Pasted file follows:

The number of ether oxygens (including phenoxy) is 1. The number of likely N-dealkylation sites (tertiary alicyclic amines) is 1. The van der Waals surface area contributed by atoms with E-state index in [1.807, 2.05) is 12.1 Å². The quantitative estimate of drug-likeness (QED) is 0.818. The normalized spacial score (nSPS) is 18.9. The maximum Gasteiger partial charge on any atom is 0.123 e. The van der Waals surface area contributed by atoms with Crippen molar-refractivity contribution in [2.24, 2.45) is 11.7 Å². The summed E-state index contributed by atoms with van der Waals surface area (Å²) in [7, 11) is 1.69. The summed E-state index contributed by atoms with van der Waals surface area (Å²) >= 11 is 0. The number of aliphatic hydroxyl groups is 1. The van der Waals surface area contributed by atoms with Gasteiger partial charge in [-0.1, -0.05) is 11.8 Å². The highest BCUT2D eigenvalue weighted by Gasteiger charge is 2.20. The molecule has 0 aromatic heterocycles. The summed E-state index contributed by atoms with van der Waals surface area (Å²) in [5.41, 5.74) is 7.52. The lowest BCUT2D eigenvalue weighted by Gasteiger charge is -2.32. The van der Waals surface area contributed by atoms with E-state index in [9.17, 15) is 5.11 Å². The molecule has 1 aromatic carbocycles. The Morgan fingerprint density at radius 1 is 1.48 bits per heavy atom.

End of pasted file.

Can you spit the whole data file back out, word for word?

The number of ether oxygens (including phenoxy) is 1. The number of likely N-dealkylation sites (tertiary alicyclic amines) is 1. The van der Waals surface area contributed by atoms with E-state index in [1.807, 2.05) is 12.1 Å². The quantitative estimate of drug-likeness (QED) is 0.818. The normalized spacial score (nSPS) is 18.9. The maximum Gasteiger partial charge on any atom is 0.123 e. The van der Waals surface area contributed by atoms with Crippen molar-refractivity contribution in [2.24, 2.45) is 11.7 Å². The summed E-state index contributed by atoms with van der Waals surface area (Å²) in [7, 11) is 1.69. The summed E-state index contributed by atoms with van der Waals surface area (Å²) >= 11 is 0. The number of aliphatic hydroxyl groups is 1. The van der Waals surface area contributed by atoms with Gasteiger partial charge in [-0.1, -0.05) is 11.8 Å². The highest BCUT2D eigenvalue weighted by Gasteiger charge is 2.20. The molecule has 0 aromatic heterocycles. The summed E-state index contributed by atoms with van der Waals surface area (Å²) in [5.41, 5.74) is 7.52. The lowest BCUT2D eigenvalue weighted by Gasteiger charge is -2.32. The van der Waals surface area contributed by atoms with E-state index in [9.17, 15) is 5.11 Å². The molecule has 1 aromatic carbocycles. The Morgan fingerprint density at radius 1 is 1.48 bits per heavy atom.